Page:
Hospitality and Welcoming the Stranger in Our Midst
I wanted to share a few stories of experiences I have had visiting other worshipping communities, both good and bad. Before I moved to my current parish but after I had finished serving at my last parish, my fiancé (now husband) and I worshipped with two other Episcopal churches. We decided to go without any indication that we were priests (incognito-no collars, etc.) so that we could just participate and worship without drawing extra attention. We chose the first church because they worshipped in a higher style than we usually did and thought it would be an interesting experience. The second church we chose because it was not far away from where we were and they had a service late enough for us to sleep in a little. Before we went I thought that we would experience people being too eager for us to become involved. We were on the surface what many churches said they were looking for- a young couple who obviously knew and loved the liturgy.
Boy was I wrong! At both parishes nobody spoke to us except for the priest! (One of them knew me because it was not far from the parish I had been serving.) The first service we sat through not knowing much of what was going on, but no one offered us help to understand. They worshipped in a very high church style and had extra special actions because a bishop was visiting that neither of us had seen before. The second church had worship similar to what we knew and we participated fully. The second one even had a time at the end for visitors to stand up and introduce themselves. The priest who knew me looked at me and I shook my head, “no.” My husband and I are both introverted and neither of us wanted to make a spectacle of ourselves. We just wanted to worship. So maybe nobody said hello there because we did not stand up in front of 100 people we did not know to introduce ourselves. At the second parish we then spent 15 minutes wandering around trying to find a bathroom and still no one said hello or asked if they could help. Leaving the second week in a row with the only hint of welcome coming from the priests, I couldn’t help but think that it’s no wonder the Episcopal Church is losing members. I would not have returned to either place to worship.
In direct contrast to that experience was a worship service I attended recently at a convent in Tiffin, OH. I was attending a retreat there and as part of our schedule we had the option to join the sisters for Vespers, an evening prayer service. I enjoy praying with others in new ways so I went. Two of us from the retreat stepped into the door of the chapel looking around trying to figure out what we should do. Within a minute two sisters who had been sitting at different places in the sanctuary came over and offered to sit with us and help us through the service. Though a little unsure of being approached and wanting to blend in the back (I was at a Roman Catholic convent and was not sure how they would greet me), I agreed. The sister handed us their prayer books and pointed to numbers on a wall. They were code to find the different parts of the service. She turned to me and the other retreatant at each turn of the page to make sure we knew where we were. I finally experienced how even a heart desiring to pray can have trouble navigating multiple pages throughout a book without a guide. After the service, the two sisters thanked us for praying with them and invited us to come to another service they had. It felt so good to be thanked for praying with them, especially because half the time I had no idea what was going on.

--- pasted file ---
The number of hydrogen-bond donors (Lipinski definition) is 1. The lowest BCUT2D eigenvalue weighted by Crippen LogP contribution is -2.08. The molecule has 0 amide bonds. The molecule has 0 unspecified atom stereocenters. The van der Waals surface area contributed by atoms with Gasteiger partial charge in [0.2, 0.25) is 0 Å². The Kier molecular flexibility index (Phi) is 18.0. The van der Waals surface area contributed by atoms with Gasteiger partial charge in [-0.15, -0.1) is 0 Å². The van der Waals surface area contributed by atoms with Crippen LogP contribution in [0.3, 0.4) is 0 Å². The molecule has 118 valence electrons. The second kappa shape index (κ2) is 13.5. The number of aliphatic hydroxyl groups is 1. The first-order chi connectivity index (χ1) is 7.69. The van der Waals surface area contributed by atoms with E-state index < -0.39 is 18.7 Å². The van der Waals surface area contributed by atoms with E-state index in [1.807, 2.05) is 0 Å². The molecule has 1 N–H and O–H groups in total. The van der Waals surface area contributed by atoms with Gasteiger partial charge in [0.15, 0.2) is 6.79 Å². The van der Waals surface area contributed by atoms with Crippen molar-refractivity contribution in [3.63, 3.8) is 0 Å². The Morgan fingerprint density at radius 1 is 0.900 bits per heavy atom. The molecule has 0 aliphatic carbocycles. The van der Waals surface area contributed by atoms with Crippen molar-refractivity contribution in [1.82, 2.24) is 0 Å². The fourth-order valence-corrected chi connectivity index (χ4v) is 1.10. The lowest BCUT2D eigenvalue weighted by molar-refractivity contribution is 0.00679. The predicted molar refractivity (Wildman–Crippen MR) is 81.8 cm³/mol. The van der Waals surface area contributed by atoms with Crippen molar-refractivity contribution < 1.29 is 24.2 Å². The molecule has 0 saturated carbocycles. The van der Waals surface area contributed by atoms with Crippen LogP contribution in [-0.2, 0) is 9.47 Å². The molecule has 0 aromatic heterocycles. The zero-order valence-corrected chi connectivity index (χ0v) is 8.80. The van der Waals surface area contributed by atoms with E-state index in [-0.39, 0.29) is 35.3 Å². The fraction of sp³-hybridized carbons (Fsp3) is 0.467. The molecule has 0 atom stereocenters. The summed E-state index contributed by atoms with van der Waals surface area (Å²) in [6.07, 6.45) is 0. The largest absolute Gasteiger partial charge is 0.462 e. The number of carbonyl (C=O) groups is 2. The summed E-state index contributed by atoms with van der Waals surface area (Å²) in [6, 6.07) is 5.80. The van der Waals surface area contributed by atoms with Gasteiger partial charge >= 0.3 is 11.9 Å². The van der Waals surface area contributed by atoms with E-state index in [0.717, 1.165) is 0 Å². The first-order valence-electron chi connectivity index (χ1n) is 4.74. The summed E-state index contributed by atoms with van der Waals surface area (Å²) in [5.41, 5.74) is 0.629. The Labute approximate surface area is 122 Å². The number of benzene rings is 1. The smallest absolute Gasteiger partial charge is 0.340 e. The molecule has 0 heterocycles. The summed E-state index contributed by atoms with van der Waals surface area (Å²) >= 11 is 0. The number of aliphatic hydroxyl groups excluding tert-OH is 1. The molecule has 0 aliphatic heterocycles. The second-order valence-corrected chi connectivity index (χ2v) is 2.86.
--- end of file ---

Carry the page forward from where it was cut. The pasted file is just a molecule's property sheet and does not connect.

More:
I share these experiences with you to help all of us to work together to be a church with genuine hospitality sharing God’s love with those who honor us by praying with us. What can you do to help someone who you do not recognize to feel welcome at your parish? How can we as a community make it so everyone feels like they can be included in prayer at our church? The first steps are introducing ourselves to our guests, wearing our name tags so those who have attended a few times don’t feel bad about not knowing people yet. How about our bulletin, our website, our building? Let’s work together to welcome the stranger as a guest who honors us with their presence when they come to pray with us.
Heather Hill is the rector of All Saints in Parma, Ohio. When not leading their churches, she and her husband enjoy spending time with their preschool aged twins.